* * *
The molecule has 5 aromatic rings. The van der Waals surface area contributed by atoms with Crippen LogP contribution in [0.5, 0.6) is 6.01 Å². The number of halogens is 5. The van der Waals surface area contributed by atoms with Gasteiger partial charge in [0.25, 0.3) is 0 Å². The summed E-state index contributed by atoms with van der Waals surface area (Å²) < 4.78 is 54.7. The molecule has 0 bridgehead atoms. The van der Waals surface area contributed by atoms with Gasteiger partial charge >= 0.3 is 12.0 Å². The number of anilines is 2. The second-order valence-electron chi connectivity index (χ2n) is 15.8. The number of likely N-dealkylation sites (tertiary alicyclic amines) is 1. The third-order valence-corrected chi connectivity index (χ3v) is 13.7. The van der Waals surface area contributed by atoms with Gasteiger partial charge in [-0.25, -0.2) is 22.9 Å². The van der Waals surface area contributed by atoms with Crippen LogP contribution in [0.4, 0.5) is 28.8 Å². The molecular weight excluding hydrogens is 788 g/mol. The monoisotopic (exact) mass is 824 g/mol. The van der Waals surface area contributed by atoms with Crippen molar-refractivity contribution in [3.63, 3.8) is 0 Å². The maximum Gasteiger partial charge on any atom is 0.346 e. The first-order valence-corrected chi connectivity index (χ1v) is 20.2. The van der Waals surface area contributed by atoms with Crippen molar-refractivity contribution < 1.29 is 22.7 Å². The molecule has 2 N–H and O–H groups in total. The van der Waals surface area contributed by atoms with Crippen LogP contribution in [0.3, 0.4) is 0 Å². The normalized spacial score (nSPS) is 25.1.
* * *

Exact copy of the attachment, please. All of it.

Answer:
The molecule has 5 aromatic rings. The van der Waals surface area contributed by atoms with Crippen LogP contribution in [0.5, 0.6) is 6.01 Å². The number of halogens is 5. The van der Waals surface area contributed by atoms with Gasteiger partial charge in [0.25, 0.3) is 0 Å². The summed E-state index contributed by atoms with van der Waals surface area (Å²) < 4.78 is 54.7. The molecule has 0 bridgehead atoms. The van der Waals surface area contributed by atoms with Gasteiger partial charge >= 0.3 is 12.0 Å². The number of anilines is 2. The second-order valence-electron chi connectivity index (χ2n) is 15.8. The number of likely N-dealkylation sites (tertiary alicyclic amines) is 1. The third-order valence-corrected chi connectivity index (χ3v) is 13.7. The van der Waals surface area contributed by atoms with Gasteiger partial charge in [-0.25, -0.2) is 22.9 Å². The van der Waals surface area contributed by atoms with Crippen LogP contribution in [0.4, 0.5) is 28.8 Å². The molecular weight excluding hydrogens is 788 g/mol. The monoisotopic (exact) mass is 824 g/mol. The van der Waals surface area contributed by atoms with Crippen molar-refractivity contribution in [3.63, 3.8) is 0 Å². The maximum Gasteiger partial charge on any atom is 0.346 e. The first-order valence-corrected chi connectivity index (χ1v) is 20.2. The van der Waals surface area contributed by atoms with Crippen molar-refractivity contribution < 1.29 is 22.7 Å². The molecule has 2 N–H and O–H groups in total. The van der Waals surface area contributed by atoms with Crippen LogP contribution in [0.3, 0.4) is 0 Å². The normalized spacial score (nSPS) is 25.1.